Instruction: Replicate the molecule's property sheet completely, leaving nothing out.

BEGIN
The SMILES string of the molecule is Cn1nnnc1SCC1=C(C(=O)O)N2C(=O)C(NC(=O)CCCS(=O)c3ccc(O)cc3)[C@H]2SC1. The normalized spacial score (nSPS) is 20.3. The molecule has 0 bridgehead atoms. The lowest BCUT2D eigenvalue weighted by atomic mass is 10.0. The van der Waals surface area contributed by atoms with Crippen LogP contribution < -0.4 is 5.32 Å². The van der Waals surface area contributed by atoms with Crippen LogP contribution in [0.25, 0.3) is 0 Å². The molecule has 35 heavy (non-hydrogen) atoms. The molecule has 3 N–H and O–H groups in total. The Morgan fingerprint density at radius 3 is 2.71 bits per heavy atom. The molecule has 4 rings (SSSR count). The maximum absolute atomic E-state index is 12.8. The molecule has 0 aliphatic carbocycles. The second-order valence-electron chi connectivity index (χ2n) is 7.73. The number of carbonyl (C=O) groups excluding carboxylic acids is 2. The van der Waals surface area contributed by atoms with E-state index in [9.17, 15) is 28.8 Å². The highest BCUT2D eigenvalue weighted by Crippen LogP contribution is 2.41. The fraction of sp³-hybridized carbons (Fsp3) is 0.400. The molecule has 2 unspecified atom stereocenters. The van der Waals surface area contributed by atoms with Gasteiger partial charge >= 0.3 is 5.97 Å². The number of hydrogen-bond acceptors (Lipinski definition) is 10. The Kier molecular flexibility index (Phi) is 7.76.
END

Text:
The SMILES string of the molecule is Cn1nnnc1SCC1=C(C(=O)O)N2C(=O)C(NC(=O)CCCS(=O)c3ccc(O)cc3)[C@H]2SC1. The normalized spacial score (nSPS) is 20.3. The molecule has 0 bridgehead atoms. The lowest BCUT2D eigenvalue weighted by atomic mass is 10.0. The van der Waals surface area contributed by atoms with Crippen LogP contribution < -0.4 is 5.32 Å². The van der Waals surface area contributed by atoms with Crippen LogP contribution in [0.25, 0.3) is 0 Å². The molecule has 35 heavy (non-hydrogen) atoms. The molecule has 3 N–H and O–H groups in total. The Morgan fingerprint density at radius 3 is 2.71 bits per heavy atom. The molecule has 4 rings (SSSR count). The maximum absolute atomic E-state index is 12.8. The molecule has 0 aliphatic carbocycles. The second-order valence-electron chi connectivity index (χ2n) is 7.73. The number of carbonyl (C=O) groups excluding carboxylic acids is 2. The van der Waals surface area contributed by atoms with E-state index in [9.17, 15) is 28.8 Å². The highest BCUT2D eigenvalue weighted by Crippen LogP contribution is 2.41. The fraction of sp³-hybridized carbons (Fsp3) is 0.400. The molecule has 2 unspecified atom stereocenters. The van der Waals surface area contributed by atoms with Gasteiger partial charge >= 0.3 is 5.97 Å². The number of hydrogen-bond acceptors (Lipinski definition) is 10. The Kier molecular flexibility index (Phi) is 7.76.